. . . that in the early morning hours of November 17, 1916, in the middle of World War I, Connecticut welcomed the German submarine Deutschland into New London.
The Deutschland was one of the first seven U-151 class U-boats built in Germany and one of the only vessels developed to serve as an unarmed cargo submarine. Designed to carry goods between Germany and the United States, she easily transported up to 700 tons of cargo. The sub departed on her first journey on June 23, 1916, carrying chemical dyes, medical drugs, mail, and gems, and arrived in Baltimore, Maryland, after two weeks at sea. The vessel and her crew stayed in the United States until August 2, when they departed with cargo (including hundreds of tons of nickel and tin) valued at almost $18 million.
Deutschland’s Second Voyage Brings her to Connecticut
The merchant vessel and her crew made a second journey to America in November 1916. This time her destination was New London, Connecticut, where she delivered a $10 million cargo that included gemstones, securities, and medical products. As she was leaving New London to begin her return journey, however, she accidentally rammed and sunk the tugboat T. A. Scott, Jr., killing its captain and four crew members. The accident occurred in a particularly “treacherous stretch of water” between Fisher and Little Gull Islands in the Long Island Sound. The submarine split the tugboat in two and the force of the collision caused the tug’s boilers to explode. The boat sank in three minutes.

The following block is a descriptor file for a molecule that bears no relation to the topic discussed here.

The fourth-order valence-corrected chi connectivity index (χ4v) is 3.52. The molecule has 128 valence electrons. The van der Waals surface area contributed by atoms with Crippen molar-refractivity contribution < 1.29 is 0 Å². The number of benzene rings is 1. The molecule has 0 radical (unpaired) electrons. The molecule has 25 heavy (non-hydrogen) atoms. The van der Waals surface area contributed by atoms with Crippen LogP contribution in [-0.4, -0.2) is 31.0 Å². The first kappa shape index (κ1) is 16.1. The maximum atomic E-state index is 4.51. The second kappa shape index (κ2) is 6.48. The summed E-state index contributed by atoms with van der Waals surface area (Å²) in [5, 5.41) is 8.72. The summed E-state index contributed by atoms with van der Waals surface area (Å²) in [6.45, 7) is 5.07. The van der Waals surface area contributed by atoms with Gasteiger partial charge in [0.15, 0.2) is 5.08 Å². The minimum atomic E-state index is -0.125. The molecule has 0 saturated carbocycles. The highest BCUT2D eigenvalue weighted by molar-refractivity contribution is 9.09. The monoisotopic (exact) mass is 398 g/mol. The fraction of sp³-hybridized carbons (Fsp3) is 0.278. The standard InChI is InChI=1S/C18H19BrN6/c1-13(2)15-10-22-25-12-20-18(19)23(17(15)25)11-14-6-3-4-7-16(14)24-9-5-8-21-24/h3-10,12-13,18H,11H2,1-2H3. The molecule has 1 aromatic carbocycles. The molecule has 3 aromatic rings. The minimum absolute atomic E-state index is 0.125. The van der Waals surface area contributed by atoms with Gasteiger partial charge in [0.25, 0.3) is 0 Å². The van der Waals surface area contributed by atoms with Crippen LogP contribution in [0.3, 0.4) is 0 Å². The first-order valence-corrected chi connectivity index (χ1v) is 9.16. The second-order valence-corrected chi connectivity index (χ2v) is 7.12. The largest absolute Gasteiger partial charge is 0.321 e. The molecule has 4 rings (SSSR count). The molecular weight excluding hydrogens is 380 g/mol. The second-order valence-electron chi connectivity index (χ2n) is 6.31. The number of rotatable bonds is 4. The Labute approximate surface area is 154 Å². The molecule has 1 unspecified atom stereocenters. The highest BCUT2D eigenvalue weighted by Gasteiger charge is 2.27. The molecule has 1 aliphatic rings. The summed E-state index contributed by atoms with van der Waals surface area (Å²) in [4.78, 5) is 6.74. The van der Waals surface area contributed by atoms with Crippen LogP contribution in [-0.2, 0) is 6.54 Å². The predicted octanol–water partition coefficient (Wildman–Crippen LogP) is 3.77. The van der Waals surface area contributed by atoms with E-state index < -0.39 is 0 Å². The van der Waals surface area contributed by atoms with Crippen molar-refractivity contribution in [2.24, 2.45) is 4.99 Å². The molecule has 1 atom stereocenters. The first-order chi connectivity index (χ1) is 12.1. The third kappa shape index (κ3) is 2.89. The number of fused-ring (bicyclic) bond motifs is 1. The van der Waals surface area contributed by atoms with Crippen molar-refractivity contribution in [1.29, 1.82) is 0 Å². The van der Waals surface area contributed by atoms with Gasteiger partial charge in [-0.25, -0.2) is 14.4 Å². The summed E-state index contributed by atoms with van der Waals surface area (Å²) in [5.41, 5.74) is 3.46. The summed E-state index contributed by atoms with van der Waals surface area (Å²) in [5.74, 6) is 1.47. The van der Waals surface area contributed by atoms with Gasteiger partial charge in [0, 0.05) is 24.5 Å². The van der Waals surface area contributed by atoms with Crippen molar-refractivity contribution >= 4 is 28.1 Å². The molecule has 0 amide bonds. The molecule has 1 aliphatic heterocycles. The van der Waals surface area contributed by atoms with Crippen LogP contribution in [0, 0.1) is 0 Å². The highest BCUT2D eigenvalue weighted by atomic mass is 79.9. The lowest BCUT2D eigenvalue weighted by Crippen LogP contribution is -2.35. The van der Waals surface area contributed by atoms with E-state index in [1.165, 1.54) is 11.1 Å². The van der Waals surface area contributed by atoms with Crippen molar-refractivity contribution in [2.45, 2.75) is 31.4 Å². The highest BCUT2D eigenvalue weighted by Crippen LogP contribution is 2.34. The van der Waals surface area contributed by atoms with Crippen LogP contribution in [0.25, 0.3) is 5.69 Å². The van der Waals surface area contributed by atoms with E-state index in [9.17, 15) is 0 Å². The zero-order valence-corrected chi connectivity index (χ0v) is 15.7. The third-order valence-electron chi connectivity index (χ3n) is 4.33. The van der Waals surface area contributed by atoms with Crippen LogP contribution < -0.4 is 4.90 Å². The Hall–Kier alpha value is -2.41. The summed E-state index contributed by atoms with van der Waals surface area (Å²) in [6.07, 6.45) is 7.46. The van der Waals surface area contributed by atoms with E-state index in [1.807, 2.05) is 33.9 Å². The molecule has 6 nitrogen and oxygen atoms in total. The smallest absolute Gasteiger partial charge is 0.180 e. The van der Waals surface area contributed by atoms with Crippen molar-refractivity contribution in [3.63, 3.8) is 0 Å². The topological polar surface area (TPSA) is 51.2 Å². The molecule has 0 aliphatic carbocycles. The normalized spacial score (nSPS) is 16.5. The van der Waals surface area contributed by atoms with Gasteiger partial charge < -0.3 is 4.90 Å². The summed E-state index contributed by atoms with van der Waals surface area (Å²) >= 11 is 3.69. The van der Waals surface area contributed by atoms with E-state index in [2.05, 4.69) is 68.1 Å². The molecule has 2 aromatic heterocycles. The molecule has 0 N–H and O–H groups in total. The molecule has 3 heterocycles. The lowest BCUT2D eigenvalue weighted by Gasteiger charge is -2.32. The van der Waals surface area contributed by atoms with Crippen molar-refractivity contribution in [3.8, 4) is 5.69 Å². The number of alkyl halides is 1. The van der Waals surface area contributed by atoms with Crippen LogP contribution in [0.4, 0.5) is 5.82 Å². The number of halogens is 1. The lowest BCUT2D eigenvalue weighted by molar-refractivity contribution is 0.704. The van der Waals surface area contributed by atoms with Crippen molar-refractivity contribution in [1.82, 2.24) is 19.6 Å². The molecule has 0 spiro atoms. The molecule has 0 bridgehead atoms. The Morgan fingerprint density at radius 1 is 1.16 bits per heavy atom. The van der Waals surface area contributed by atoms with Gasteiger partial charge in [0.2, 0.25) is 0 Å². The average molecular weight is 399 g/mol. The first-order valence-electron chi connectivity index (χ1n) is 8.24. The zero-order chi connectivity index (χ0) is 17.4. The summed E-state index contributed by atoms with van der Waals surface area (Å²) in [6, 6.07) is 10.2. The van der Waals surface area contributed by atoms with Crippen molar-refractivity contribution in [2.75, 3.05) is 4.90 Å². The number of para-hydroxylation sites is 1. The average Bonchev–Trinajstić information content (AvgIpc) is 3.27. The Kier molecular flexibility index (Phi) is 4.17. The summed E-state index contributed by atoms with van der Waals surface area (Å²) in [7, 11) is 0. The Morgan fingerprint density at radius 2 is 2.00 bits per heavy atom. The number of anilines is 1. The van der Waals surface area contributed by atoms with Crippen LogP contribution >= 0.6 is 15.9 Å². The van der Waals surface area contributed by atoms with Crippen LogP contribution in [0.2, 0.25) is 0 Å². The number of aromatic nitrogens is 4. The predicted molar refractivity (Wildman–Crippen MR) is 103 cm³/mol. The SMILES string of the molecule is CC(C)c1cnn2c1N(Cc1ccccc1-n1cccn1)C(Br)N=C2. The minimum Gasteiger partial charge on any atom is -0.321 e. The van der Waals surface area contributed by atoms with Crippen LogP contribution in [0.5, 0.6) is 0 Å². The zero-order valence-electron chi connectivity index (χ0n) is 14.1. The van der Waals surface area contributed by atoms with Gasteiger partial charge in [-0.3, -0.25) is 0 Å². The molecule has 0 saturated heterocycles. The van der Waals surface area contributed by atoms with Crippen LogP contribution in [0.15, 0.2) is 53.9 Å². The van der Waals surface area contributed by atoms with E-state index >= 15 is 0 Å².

Although the tugboat was destroyed in the accident, the Deutschland remained largely undamaged. She stayed in New London for minor repairs to her bow and left the city on November 21 with a cargo that included 6.5 tons of silver bullion.
World War I Changes the Deutschland’s Path
A third journey, slated for January 1917, was aborted after German-American relations deteriorated due to developments in World War I. In February of that same year, the German navy acquired the Deutschland and converted her into a warship. In her navy tenure, she successfully sank 42 ships.
At the war’s end (in November of 1918) Germany surrendered the sub to Great Britain, but the ship was not done claiming lives. In 1921, British authorities sold the Deutschland for scrap, but during her dismantling an explosion in her engine room killed five workers.